The Bro Code


Simple guidelines. Respect your bros. Never leave another bro hanging. Show masculinity; hide your femininity; stand out – but not too much. Be cool whenever threatened. Some simple rules to follow [they’re more like guidelines anyway], when out in public.

But what do those mean? Is there something that society is not telling us; unspoken guidelines which we must follow? Do those rules define what it means to be a guy? The answers can be found in the Scriptures, for and/or against each of the aforementioned ‘rules’; and if you need present-day examples of that, look no further than the Site 2 – South Africa group and hearken to them. We joined up with the guys from the South Africa site for the week for some solid man time. (the South African girls were kind enough leave us a free Candy Land Thrift Shop-like hoodie because it doesn’t have pockets and it zips up; thanks SAfers!)

Shapes are an amazing mathematical invention to represent things symbolically, especially when they are triangles. The Vertical Self by Mark Sayers talked a lot about finding your true self through God, and thus become vertical in our relational orientation – yet it started out by mentioning how our inner beings are drowned out by trying to fit into our society, making us horizontal, by focusing on the three majorly ambiguous words: glam, cool and sexy. In order to find our true inner self without faking our horizontal life, we focus on the Christian Guy Triangle that our Guys’ Week speaker, Lloyd, shared with us: Spiritual, Emotional, and Physical. To find your true self, this triangle has to be well balanced, much like The Five Love Languages by Gary Chapman.

Unique to Outtatown [unless you have been somewhere I have not] is that during Guys Week the girls of Sites 1 and 2 had Girls Week simultaneously and we got to ask honest questions and answer the others’ questions honestly, through the form of anonymity, with our site leaders going to the other camp to answer the opposite sex’s questions. The bottom line is that girls like guys who are human (have and openly express their emotions, are sympathetic and empathetic, are dependable, respectful, trustworthy, and can be self-reliant through cooking, doing their own laundry, etc. – all resulting in a confident but modestly sincere man, who is not afraid of showing that he needs some assistance at times). So, to all of you shy, sincere men out there who aren’t getting much luck: stop spending too much time looking about online – just embody the characteristics mentioned above and you’ll be set to go.

IMG_3453-13 panorama

We also did an awesome hike up Ha Ling (a mountain near Canmore) together. Check out the panoramic view we had, and that was only on the one side! Every guy from our site made it, a task easier said than done. It was great climbing together, encouraging each other, hiding from the wind at the summit together, and sharing such an experience. We also discovered an affinity in our group towards horseback riding. I don’t want to make us out to be better than we are, but just imagine The Man from Snowy River meets The Black Stallion and you’ve got a good picture of what we’re capable of. Unfortunately we were constrained to trotting and loping (slightly quicker than a trot), so most of our skills remained hidden.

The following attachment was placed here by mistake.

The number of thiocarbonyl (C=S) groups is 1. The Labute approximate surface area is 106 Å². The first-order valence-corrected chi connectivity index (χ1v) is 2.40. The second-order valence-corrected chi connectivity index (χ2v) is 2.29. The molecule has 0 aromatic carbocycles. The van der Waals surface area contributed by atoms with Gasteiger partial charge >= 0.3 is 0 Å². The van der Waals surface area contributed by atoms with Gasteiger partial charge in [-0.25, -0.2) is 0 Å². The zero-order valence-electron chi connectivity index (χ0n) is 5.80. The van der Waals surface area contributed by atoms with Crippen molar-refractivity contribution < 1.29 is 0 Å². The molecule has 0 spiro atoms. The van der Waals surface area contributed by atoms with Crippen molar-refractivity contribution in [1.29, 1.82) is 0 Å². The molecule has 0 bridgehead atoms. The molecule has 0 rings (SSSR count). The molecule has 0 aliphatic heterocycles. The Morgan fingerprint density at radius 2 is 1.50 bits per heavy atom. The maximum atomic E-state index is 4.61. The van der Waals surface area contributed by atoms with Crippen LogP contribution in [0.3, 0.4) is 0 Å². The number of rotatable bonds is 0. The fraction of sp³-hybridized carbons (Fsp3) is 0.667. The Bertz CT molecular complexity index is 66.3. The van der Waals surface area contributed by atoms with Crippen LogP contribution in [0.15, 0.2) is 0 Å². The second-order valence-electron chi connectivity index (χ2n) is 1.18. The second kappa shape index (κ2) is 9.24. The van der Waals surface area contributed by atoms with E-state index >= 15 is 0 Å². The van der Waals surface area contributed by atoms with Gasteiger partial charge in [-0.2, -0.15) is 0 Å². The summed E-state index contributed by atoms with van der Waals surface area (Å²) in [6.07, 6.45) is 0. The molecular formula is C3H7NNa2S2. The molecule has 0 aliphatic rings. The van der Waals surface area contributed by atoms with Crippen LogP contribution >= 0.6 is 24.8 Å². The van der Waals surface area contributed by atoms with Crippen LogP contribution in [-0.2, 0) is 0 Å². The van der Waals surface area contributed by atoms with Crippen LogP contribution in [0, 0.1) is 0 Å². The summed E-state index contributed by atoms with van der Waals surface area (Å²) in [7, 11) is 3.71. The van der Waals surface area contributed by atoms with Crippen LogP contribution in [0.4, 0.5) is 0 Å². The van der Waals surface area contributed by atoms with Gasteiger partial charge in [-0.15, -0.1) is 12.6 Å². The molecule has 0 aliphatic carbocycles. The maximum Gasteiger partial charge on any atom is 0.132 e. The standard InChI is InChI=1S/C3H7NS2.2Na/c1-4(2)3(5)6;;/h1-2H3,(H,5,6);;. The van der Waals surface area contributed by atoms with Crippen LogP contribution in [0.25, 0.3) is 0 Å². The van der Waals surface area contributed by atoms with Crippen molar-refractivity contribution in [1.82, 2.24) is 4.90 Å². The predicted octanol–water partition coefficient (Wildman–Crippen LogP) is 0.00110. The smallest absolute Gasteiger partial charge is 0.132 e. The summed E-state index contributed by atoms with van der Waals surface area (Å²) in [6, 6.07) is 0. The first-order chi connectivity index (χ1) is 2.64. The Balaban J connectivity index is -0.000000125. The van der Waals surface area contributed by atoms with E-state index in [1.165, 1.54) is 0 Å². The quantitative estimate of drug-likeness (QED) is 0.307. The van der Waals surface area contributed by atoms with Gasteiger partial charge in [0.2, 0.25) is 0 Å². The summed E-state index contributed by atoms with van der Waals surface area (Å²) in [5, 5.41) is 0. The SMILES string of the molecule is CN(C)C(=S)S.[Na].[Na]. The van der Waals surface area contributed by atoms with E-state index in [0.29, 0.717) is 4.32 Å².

Sincerely though, solid Christians are a hot commodity, though they’re certainly far from perfect. And what about horizontal beings that do not know who they are and lack a sense of internal self? Well, that’s what we’re trying to move away from as we strive towards vertical orientation in our self-identity. Being a guy isn’t about fitting a stereotype, it’s about finding balance between the spiritual, emotional, and physical. Simple guidelines.

This message has been brought to you by none other than your favourite man and fascinator of the Holy Bible (the authorized King James Version, that is): Adam.

Ain’t No Mountain High Enough (well maybe…)


After a long, stuffy (and what seemed like never ending) sixteen hour road trip from the flat lands of Winnipeg, Manitoba to the escalating mountains of Calgary, Alberta, we finally arrived for Girls Week. My name is Allison, and being a natural born Winnipeger where the biggest bump in the landscape is a snow pile, the big mountains were definitely a great, refreshing (not to mention beautiful) sight to see.

When we first arrived on Tuesday night, we met up with the South Africa site (site number two) and split between the girls and the boys. The boys were heading over to Camp Evergreen while the girls stayed at Pioneer Lodge for the week. We all packed into the lodge, looking for where we were split up into cabins (the South Africa girls on the first floor and the Guatemala girls on the second) and hurried to our rooms. This week was filled with tons of adventure and fun, and of course the bonding (can’t forget that). During the week, as far as activities go, it was filled with festivities.

The first day, Wednesday, we had a choice between some rock climbing, horseback riding on a trail, or just milling around and relaxing for a bit. I personally was a bit hesitant on the two options (seeing how I’m scared of heights and the great magnificent creature you call a horse is a little intimidating in stature to my size as a human – I enjoy them from a distance) but I conquered my fears and went for a trail ride anyways. Later that night we also had a sweaty session of Zumba, which certainly was a great way to let loose after a long day.

On Thursday we packed a quick-bagged lunch and enjoyed the scenic drive to Banff, a most beautiful town, to do a little hiking. We went over to Lake Louise and started our trek up the mountain. It was a hard three hour journey, as the elevation steadily increased as we went, not everyone made it to the top for varied reasons (including myself), but it was an adventure in itself anyways. After the hike, we all went out in our mentor groups for dinner to various spots (including some Thai food and Earls).

On Friday, we went over to Calgary and enjoyed an excitement-filled day of laser tag. Being my first time playing it, I’d say it was definitely worth it.

The Weekend was a time to relax a little bit and enjoy our time together (not that we haven’t already, it was a blast!) and conclude our time with Dana, our speaker, before the week was up.

During the week we had a speaker named Dana Penner, who came and talked to us about how to be a godly woman and how to be women of valour. We learned about things from the influential women in the Bible (how to be strong in our faith and with each other as females) to the burning questions that the opposite gender has for one another (a question swap between the girls and the guys on our sites mixed together to ask and answer all that our hearts desired).